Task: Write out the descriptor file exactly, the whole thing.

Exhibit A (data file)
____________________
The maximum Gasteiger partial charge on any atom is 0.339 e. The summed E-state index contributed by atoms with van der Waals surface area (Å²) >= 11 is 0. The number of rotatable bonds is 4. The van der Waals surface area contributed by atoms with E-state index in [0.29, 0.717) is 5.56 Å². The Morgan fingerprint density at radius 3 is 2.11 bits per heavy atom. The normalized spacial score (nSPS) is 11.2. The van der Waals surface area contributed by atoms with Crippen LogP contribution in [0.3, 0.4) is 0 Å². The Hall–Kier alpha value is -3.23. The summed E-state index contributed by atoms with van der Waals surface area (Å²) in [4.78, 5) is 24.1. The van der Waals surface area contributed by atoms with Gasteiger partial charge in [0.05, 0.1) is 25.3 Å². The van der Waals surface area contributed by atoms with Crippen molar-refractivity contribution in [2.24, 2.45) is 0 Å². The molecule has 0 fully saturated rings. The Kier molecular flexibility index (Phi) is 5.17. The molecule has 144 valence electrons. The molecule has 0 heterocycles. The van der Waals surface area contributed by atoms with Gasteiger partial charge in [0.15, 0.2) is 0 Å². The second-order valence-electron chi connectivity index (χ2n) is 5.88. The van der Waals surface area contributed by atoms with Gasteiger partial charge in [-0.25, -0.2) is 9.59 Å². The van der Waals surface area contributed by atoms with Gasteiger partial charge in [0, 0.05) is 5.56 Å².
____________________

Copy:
The maximum Gasteiger partial charge on any atom is 0.339 e. The summed E-state index contributed by atoms with van der Waals surface area (Å²) >= 11 is 0. The number of rotatable bonds is 4. The van der Waals surface area contributed by atoms with E-state index in [0.29, 0.717) is 5.56 Å². The Morgan fingerprint density at radius 3 is 2.11 bits per heavy atom. The normalized spacial score (nSPS) is 11.2. The van der Waals surface area contributed by atoms with Crippen LogP contribution in [0.3, 0.4) is 0 Å². The Hall–Kier alpha value is -3.23. The summed E-state index contributed by atoms with van der Waals surface area (Å²) in [4.78, 5) is 24.1. The van der Waals surface area contributed by atoms with Gasteiger partial charge in [0.05, 0.1) is 25.3 Å². The van der Waals surface area contributed by atoms with Crippen molar-refractivity contribution in [2.24, 2.45) is 0 Å². The molecule has 0 fully saturated rings. The Kier molecular flexibility index (Phi) is 5.17. The molecule has 144 valence electrons. The molecule has 0 heterocycles. The van der Waals surface area contributed by atoms with Gasteiger partial charge in [0.15, 0.2) is 0 Å². The second-order valence-electron chi connectivity index (χ2n) is 5.88. The van der Waals surface area contributed by atoms with Gasteiger partial charge in [-0.25, -0.2) is 9.59 Å². The van der Waals surface area contributed by atoms with Gasteiger partial charge in [0, 0.05) is 5.56 Å².